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1. The edge of a divider sheet that extends beyond the trim size of the publication. 2. Also, a pre-specified space for vertically aligning text.
table of contents:
A chart that features the sections of a book, magazine, or other published work, along with page numbers. Also called a TOC.
table of illustrations:
A chart that lists the illustrations, credits and page numbers in a published work.
The property of cohesion of particles in printing inks that can cause splitting on weaker papers.
An instrument for measuring the tack of printing inks. Also called an inkometer.
An identifying line of text that appears at the top or bottom of a printed page that shows the file name, page number, date, and/or time.
A small ornament at the end of a chapter or story.
Advertisements or articles torn from the pages of a magazine and used as proof by the publisher or the advertising agency that a particular ad or article appeared in a particular issue.
A review of a manuscript by an expert in the field, also called an expert reading.
A preformatted document that is protected from overwriting and can be used repeatedly to create new documents.
The body type of a page, as opposed to headlines, captions, and other type.
Any fine-quality printing paper.
Running text that contours the shape of another object such as an illustration.
A pulp used in papermaking in which the wood chips are steamed before and during refining, resulting in a stronger pulp than regular groundwood pulp.
The "-30-" symbol is used in manuscripts, newspapers, and press releases to signify the end of the story.
The imposition of three items to be printed on the same sheet in order to take advantage of full press capacity and minimize paper consumption.
Tagged Image File Format. A standard graphic format for the storage of high-resolution (greater than 72 dpi) scanned images that can be imported into a page layout program.
A unit of an image or page that has been divided into smaller units so it can be printed.
When an image or page is too large to fit onto a standard sheet of paper, to break a page or image into smaller units so that it can be printed.
A solid color that has been screened back less than 100% to create a lighter shade of that particular color.
To screen a solid color back by less than 100% to make it lighter.
To insert a smaller publication into a larger one, such as a pull-out pamphlet in a magazine.
A transparent covering made of tissue that is placed over a page layout for marking instructions for printing or corrections.
1. The name of a book or other published work. 2. A book publishing industry term used to refer to a book, such as "We're publishing five new titles this month."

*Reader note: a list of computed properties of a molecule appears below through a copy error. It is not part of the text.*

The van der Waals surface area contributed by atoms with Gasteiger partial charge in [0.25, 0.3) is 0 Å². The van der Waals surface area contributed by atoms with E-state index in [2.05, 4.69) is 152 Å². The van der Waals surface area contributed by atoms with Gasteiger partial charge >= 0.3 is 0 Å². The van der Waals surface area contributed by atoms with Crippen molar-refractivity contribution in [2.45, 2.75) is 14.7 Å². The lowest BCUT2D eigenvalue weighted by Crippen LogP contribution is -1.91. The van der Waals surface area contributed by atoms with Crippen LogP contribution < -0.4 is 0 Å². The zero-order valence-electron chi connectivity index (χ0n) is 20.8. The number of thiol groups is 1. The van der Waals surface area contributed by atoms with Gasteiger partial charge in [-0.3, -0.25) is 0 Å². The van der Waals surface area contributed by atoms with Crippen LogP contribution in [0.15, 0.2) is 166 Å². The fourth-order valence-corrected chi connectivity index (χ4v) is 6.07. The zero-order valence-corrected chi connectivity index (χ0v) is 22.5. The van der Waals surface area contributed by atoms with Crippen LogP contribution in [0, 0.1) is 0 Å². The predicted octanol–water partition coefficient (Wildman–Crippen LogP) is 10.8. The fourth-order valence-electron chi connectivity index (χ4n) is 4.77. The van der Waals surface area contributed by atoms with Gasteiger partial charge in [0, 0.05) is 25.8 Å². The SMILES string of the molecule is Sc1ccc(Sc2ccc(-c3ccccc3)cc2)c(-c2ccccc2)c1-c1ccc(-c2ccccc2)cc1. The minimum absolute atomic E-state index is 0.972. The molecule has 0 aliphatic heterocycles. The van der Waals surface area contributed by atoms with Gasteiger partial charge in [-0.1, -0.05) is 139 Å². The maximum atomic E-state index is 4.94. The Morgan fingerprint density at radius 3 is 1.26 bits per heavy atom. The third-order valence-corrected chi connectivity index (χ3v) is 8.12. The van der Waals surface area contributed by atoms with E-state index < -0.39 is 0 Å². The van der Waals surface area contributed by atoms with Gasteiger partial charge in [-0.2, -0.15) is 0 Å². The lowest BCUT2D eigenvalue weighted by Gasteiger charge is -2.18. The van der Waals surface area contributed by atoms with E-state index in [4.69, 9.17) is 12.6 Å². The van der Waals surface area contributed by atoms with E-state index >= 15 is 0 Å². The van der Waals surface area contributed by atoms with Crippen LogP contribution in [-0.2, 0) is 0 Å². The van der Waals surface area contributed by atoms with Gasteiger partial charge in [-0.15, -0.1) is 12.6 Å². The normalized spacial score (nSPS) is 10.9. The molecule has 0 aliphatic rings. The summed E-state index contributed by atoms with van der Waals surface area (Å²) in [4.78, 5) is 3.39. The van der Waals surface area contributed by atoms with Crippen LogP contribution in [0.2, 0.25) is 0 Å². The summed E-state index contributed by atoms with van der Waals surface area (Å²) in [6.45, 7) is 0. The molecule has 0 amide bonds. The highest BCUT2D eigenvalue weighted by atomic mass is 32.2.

Part of the front matter of a book that contains the title of the book and the name of the publisher.
The difference between the brightest and the darkest tone in a photograph or offset lithographic print.
Imaging material used in laser printers, copiers, and other electrophotographic devices.
A characteristic of paper in which the finish is slightly rough, allowing it to readily take printing ink.
The property of paper that allows it to readily take printing ink.
A fifth or higher plate used in four-color process printing, usually to strengthen a specific color.
The overall space between letters in typeset text. Tracking can be adjusted to tighten or loosen the letterspacing.
A quality paperback or softcover book, as opposed to a mass market paperback, which is printed on less expensive paper.
A publisher who publishes books primarily for the book trade, selling books to bookstores and libraries.
To create a document or publication using mechanical means as opposed to digital means such as with personal computers and page layout programs.
Sheets of letters, usually printed on vellum or some sort of translucent paper, that can be rubbed off onto another surface such as paper. Also called press-on type.
A color transparency or positive film through which light must pass in order for it to be viewed or reproduced.
A printing ink that does not conceal the color underneath. Process inks are transparent and blend together to form other colors.
To exchange the position of a letter, word, phrase, sentence, or image with another.
To print one ink or color over another ink or color in order to avoid thin white lines between colors.
A method of overlapping adjoining colors or inks that helps minimize the possibility of a fine white line appearing between two colors, caused by misalignment of color plates on press.
To cut the excess paper from the edges of a publication after it has been printed and bound.
Vertical or horizontal lines placed outside the margins of a page to indicate where the paper should be cut.
The size of a page after it has been trimmed.
A type of papermaking machine that has two wires instead of one for producing paper with less two-sidedness.
A published piece that is created using only two colors, whether they are spot or process colors.
A device that stops the press when more than one sheet gets into the grippers.
Paper that has a different texture or consistency on each side, also called duplex paper.
The imposition of two items to be printed on the same sheet in order to take advantage of full press capacity and minimize paper consumption.
A tool used by typesetters for measuring type in picas and points.
A standard letterpress measurement; 0.918 inch.
A set of characters that share a distinctive and consistent design.
The process of applying style specifications such as typeface and point size to raw text.
A person who applies style specifications such as typeface and point size to raw text.
A typographical error in a published work, such as a misspelling or missing letter.